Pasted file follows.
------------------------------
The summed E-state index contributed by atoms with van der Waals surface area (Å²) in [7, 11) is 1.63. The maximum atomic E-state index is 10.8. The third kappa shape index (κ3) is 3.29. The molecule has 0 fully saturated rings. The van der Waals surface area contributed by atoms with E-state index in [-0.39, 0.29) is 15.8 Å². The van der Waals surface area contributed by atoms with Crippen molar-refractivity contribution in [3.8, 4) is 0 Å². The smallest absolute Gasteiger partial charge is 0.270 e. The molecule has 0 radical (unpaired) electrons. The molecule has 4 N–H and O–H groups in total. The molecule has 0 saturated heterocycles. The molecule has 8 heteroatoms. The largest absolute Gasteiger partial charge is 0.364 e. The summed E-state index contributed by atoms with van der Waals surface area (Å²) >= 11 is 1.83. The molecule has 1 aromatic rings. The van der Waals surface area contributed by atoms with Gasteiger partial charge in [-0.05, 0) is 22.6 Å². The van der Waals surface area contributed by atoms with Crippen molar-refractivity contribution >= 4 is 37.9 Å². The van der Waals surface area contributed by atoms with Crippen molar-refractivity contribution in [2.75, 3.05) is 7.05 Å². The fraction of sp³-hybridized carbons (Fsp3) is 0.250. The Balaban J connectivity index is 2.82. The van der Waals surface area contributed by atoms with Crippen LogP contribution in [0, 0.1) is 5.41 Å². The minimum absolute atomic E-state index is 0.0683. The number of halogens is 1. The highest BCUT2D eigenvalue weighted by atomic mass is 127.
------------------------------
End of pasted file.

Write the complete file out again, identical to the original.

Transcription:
The summed E-state index contributed by atoms with van der Waals surface area (Å²) in [7, 11) is 1.63. The maximum atomic E-state index is 10.8. The third kappa shape index (κ3) is 3.29. The molecule has 0 fully saturated rings. The van der Waals surface area contributed by atoms with E-state index in [-0.39, 0.29) is 15.8 Å². The van der Waals surface area contributed by atoms with Crippen molar-refractivity contribution in [3.8, 4) is 0 Å². The smallest absolute Gasteiger partial charge is 0.270 e. The molecule has 0 radical (unpaired) electrons. The molecule has 4 N–H and O–H groups in total. The molecule has 0 saturated heterocycles. The molecule has 8 heteroatoms. The largest absolute Gasteiger partial charge is 0.364 e. The summed E-state index contributed by atoms with van der Waals surface area (Å²) >= 11 is 1.83. The molecule has 1 aromatic rings. The van der Waals surface area contributed by atoms with Gasteiger partial charge in [-0.05, 0) is 22.6 Å². The van der Waals surface area contributed by atoms with Crippen molar-refractivity contribution >= 4 is 37.9 Å². The van der Waals surface area contributed by atoms with Crippen molar-refractivity contribution in [2.75, 3.05) is 7.05 Å². The fraction of sp³-hybridized carbons (Fsp3) is 0.250. The Balaban J connectivity index is 2.82. The van der Waals surface area contributed by atoms with Crippen LogP contribution in [0, 0.1) is 5.41 Å². The minimum absolute atomic E-state index is 0.0683. The number of halogens is 1. The highest BCUT2D eigenvalue weighted by atomic mass is 127.